It’s showtime in Barcelona: Inside an enormous ivory tent, Mango is hosting a special presentation of its spring collection, while outside, the Magic Fountain of Montjuïc is lit up in the same eye-popping shades of crimson and citrine that are now appearing on the runway. International fashion editors in six-inch heels nod approvingly as the models navigate a white curving staircase down to the catwalk.
The evening is a coming-out party of sorts for Mango, which is looking to distinguish itself from fast-fashion competitors like Zara and H&M. Of course, the best way to influence opinion is through the company you keep, and Mango has aligned itself with some stylish heavy hitters. ELLE talked to Mónica Cruz, who, since 2007, has modelled and designed a line for the brand with her sister, Penélope, and guest designer Adam Lippes, who created a limited-edition spring collection for Mango.
Is it difficult working with your sister? “We respect each other, so if we need to say that something — an idea, a hemline — is wrong, we just say it. We also think the same way. When we’re dreaming up a collection, we come up with so many similar ideas.”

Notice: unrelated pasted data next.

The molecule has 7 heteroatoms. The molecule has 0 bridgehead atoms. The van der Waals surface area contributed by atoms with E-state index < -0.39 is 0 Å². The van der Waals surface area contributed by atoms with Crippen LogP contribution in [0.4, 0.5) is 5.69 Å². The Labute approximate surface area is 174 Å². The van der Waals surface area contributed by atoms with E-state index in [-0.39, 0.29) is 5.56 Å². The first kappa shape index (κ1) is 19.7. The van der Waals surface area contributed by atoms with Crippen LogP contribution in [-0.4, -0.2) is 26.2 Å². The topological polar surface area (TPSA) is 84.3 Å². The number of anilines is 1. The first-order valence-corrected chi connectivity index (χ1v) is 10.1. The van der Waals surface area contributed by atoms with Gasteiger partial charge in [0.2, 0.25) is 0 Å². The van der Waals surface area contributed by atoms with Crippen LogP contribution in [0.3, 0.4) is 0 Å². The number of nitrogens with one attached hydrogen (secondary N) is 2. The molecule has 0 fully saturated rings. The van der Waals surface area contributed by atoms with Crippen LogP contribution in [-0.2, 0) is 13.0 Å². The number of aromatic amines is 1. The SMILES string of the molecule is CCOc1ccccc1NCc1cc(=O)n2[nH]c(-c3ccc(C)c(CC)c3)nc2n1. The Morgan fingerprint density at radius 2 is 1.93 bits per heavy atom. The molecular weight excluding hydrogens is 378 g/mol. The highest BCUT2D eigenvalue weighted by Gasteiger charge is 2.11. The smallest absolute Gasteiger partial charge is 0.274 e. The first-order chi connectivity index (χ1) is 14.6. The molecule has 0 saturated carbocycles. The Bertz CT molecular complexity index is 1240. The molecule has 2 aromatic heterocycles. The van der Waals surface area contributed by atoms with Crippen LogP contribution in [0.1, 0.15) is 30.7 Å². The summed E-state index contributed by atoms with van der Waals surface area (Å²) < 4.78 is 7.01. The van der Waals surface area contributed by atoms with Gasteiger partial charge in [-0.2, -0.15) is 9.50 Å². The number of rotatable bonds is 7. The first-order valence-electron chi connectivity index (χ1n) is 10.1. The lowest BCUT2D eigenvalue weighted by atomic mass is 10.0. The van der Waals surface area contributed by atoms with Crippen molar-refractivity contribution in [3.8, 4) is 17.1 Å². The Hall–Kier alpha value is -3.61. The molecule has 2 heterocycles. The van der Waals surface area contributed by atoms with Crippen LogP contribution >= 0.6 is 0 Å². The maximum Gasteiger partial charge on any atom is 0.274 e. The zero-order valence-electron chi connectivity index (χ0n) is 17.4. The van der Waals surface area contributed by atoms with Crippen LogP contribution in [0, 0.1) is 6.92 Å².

Tell us about your spring line. “We were inspired by the classic pin-up beauty illustrations from the ’50s. My favourite pieces are the dresses with corsets in very sexy, strong colours: deep wines and vivid greens.”
Have you always liked fashion? “Ever since I was a little girl! Mango was a natural choice for us. The designers give us so much freedom — we have eight-hour meetings! It’s magical to see the transformation from the moment we choose the fabrics to when we see the pieces in the store.”
How did you get involved with Mango? “I was looking for the right brand to collaborate with. I came to Barcelona, met the Mango team and visited the fabric archives, and I realized that Mango has a point of view: It’s not selling the fastest trends for the cheapest price. Customers trust Mango — they feel confident walking in and getting something really beautiful. It felt like the right fit.”
What was your inspiration for this collection? “I wanted to create easy, chic, fun shapes that are casual but dressy at the same time.”
What were your biggest challenges? “My biggest concern was ‘Gee, how do we do a $600 dress for $100?’ I wanted to make sure that I was being true to myself. Times are also hard — people aren’t buying as much, but if you can give them something unique, they will keep shopping.”
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